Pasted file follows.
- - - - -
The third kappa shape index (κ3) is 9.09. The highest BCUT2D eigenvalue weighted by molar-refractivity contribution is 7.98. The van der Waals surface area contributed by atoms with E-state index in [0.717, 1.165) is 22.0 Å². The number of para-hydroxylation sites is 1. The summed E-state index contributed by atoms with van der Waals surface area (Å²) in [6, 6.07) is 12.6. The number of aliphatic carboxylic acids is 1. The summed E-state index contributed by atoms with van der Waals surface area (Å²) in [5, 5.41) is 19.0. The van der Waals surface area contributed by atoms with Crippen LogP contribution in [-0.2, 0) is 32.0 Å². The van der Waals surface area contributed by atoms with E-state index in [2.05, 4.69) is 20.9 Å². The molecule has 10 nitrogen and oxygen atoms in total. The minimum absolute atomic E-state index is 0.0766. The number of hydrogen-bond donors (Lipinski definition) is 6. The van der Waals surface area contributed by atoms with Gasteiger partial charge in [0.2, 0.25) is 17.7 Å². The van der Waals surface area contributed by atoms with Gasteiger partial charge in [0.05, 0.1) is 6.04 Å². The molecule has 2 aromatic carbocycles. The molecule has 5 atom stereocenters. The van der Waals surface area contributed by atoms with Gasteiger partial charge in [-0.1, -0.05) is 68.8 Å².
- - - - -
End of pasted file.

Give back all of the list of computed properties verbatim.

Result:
The third kappa shape index (κ3) is 9.09. The highest BCUT2D eigenvalue weighted by molar-refractivity contribution is 7.98. The van der Waals surface area contributed by atoms with E-state index in [0.717, 1.165) is 22.0 Å². The number of para-hydroxylation sites is 1. The summed E-state index contributed by atoms with van der Waals surface area (Å²) in [6, 6.07) is 12.6. The number of aliphatic carboxylic acids is 1. The summed E-state index contributed by atoms with van der Waals surface area (Å²) in [5, 5.41) is 19.0. The van der Waals surface area contributed by atoms with Crippen LogP contribution in [-0.2, 0) is 32.0 Å². The van der Waals surface area contributed by atoms with E-state index in [2.05, 4.69) is 20.9 Å². The molecule has 10 nitrogen and oxygen atoms in total. The minimum absolute atomic E-state index is 0.0766. The number of hydrogen-bond donors (Lipinski definition) is 6. The van der Waals surface area contributed by atoms with Gasteiger partial charge in [0.2, 0.25) is 17.7 Å². The van der Waals surface area contributed by atoms with Gasteiger partial charge in [0.05, 0.1) is 6.04 Å². The molecule has 2 aromatic carbocycles. The molecule has 5 atom stereocenters. The van der Waals surface area contributed by atoms with Gasteiger partial charge in [-0.1, -0.05) is 68.8 Å².